Matteo Russo's left thumb hurt every time he tried to move it. He assumed that, because he was 74, the problem might be age related.
He consulted a rheumatologist who diagnosed tendonitis, or inflammation of the tendon. He gave Russo (whose name has been changed for reasons of patient confidentiality) anti-inflammatory medication. Although the medication initially helped reduce the pain, the condition of his hand worsened over the next month to the point where Russo was in pain even when his hand was at rest.
Having lost confidence in the rheumatologist, Russo turned to the orthopaedic department at the University of Perugia, Italy. Radiographs showed that the bones in his hand were more porous than normal, with signs of cartilage wear and tear in his thumb joint. Russo was diagnosed with carpometacarpal osteoarthritis, and prescribed a hand splint to rest the joint, keep it in position and reduce pain.
Two months later, Russo lost his appetite. A heavy drinker and smoker, he had also been losing weight. His left hand was increasingly swollen and painful. The pain was so excruciating that Russo could not even lift it without pain, much less use it.
Despite the agony and the obvious distortion of his hand, Russo endured the pain, refusing to seek medical help.
The following month, he was admitted to hospital with respiratory distress and severe weakness. The mass on his left hand was so large his hand looked like an inflated rubber glove. The slightest touch would inflict excruciating pain.
Dr Giuseppe Rinonapoli, associate professor of orthopaedics and traumatology at the University of Perugia's orthopaedic department, was called in.
When he saw the condition of the hand, he suspected that a cancerous tumour had taken root but he needed to be sure.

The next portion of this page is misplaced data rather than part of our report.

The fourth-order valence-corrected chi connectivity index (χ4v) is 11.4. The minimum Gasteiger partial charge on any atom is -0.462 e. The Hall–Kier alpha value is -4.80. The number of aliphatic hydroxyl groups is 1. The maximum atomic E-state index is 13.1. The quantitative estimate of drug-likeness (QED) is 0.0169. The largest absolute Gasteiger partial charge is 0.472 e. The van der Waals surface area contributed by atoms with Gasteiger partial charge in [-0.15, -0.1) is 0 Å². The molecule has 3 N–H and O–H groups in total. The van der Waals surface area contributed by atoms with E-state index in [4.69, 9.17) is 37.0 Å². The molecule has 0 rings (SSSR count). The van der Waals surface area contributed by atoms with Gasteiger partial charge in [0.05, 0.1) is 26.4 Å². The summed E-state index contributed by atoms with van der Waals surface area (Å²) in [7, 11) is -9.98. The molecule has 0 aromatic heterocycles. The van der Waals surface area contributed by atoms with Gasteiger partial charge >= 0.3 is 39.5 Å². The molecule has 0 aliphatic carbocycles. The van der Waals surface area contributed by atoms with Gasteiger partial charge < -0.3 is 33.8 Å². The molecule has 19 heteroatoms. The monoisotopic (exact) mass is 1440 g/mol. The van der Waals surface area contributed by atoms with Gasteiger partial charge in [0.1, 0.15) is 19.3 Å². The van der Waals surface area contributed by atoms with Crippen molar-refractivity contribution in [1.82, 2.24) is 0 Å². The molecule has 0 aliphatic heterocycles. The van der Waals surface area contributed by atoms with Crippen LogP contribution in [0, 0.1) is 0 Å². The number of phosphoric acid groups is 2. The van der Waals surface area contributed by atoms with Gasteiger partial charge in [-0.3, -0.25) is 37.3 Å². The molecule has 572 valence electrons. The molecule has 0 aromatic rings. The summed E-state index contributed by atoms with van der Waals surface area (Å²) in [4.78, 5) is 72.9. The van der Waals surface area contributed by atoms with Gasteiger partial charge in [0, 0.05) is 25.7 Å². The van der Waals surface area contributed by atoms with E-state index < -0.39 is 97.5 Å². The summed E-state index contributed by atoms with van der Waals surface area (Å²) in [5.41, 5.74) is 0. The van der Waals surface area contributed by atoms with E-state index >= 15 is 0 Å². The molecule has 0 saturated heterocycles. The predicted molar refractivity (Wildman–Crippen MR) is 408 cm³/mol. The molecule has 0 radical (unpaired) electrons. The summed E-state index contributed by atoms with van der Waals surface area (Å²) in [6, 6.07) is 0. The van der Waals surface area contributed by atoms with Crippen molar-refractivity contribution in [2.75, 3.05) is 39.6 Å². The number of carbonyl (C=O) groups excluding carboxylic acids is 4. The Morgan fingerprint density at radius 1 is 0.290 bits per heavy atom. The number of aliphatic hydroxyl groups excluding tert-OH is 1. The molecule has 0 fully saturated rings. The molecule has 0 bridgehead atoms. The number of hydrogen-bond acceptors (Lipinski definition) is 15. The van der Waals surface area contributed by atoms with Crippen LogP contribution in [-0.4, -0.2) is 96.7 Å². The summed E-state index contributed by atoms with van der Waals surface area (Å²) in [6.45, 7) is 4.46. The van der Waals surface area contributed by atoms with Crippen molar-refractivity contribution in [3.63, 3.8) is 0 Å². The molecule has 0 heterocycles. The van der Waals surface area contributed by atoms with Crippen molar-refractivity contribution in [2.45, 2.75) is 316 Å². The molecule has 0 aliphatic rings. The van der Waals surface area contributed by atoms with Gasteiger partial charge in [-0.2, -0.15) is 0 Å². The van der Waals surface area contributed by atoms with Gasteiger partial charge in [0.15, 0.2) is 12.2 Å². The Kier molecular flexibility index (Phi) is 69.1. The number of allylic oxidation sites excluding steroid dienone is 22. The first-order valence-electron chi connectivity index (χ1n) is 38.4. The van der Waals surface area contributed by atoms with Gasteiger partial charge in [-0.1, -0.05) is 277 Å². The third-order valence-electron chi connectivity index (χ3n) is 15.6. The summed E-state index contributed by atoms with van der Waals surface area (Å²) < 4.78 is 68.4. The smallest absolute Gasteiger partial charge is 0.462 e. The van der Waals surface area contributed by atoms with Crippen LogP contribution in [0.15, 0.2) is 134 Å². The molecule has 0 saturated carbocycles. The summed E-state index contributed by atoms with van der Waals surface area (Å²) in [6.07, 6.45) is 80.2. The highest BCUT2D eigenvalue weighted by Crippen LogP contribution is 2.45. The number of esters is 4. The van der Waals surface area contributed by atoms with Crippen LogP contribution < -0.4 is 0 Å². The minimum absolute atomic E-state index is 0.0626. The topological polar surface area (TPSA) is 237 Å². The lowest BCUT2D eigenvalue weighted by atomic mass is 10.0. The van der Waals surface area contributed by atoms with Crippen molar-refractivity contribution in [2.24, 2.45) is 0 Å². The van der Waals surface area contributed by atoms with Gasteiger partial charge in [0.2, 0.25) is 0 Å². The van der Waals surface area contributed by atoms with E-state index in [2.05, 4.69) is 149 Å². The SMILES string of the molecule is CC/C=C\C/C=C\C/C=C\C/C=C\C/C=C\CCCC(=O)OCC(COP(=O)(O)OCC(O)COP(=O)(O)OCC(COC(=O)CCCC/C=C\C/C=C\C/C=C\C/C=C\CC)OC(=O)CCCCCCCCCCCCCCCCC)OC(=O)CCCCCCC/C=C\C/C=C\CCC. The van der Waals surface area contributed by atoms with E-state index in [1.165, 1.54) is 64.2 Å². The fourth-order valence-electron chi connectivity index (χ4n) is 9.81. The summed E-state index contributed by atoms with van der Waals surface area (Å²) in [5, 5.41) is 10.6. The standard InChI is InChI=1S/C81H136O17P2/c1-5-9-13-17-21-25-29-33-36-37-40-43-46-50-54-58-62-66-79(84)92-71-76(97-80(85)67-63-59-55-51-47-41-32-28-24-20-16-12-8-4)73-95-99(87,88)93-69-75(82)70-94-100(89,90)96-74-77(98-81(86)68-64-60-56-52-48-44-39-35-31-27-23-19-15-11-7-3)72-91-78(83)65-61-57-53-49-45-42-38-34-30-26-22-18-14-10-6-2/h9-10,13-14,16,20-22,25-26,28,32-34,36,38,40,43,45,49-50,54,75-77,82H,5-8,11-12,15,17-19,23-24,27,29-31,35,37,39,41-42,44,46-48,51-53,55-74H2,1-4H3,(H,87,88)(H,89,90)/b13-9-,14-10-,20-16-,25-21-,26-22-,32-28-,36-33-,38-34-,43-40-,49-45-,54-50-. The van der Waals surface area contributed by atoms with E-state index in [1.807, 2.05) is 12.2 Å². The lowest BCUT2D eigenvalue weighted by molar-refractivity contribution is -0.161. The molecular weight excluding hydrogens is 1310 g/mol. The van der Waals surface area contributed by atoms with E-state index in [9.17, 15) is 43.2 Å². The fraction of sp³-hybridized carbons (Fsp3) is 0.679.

An X-ray showed that the bones at the thumb joint had nearly disappeared - they had been dissolved by the body. The rest of the hand was osteoporotic, meaning the bones had become porous.
Rinonapoli tried to have Russo undergo a magnetic resonance imaging (MRI) scan but severe pain meant he couldn't keep his hand still long enough to complete the scan.
Given his respiratory symptoms, severe weakness and heavy smoking habit, internal medicine doctors gave him a chest X-ray. A lesion was found at the top of his left lung. A computed tomography (CT) scan showed a huge mass in his chest.
Further tests confirmed that Russo had large cell lung carcinoma, or lung cancer. This form of lung cancer makes up 9 per cent of lung cancers and metastasises to the brain in half of the cases.
Biopsy of his hand tissue showed that the cancer had metastasised to his hand, which is unusual. Other scans showed that it had only spread to the hand so far, making it the first location of metastases, which is an extremely rare occurrence.
Cancer cells break away from the tumour and travel in the bloodstream or lymphatic system to the bone marrow. Scientists think protein molecules in the bone marrow called cytokines may attract cancer cells. But metastases usually take place in parts of bone that are rich in marrow, says Rinonapoli. Metastases to the extremities are not common. Only 10 per cent to 15 per cent of bone metastases occur in the upper limbs, and only 4.1 per cent take place below the elbow or the knee.
The metastasis meant that Russo had stage IV lung cancer, with little hope of a cure. The goal was to extend and improve the quality of his life.
Given the extreme erosion of the bones in the hand, and to prevent the cancer from spreading further, Rinonapoli amputated Russo's hand from above the wrist. Six months later, Rinonapoli examined Russo's forearm, which was healing perfectly.
Unfortunately, Russo continued to deteriorate rapidly despite chemotherapy. The cancer eventually metastasised to his brain. A few weeks after that discovery, Russo died.
Rinonapoli says that the rarity of the hand for bone metastasis might have delayed an accurate diagnosis.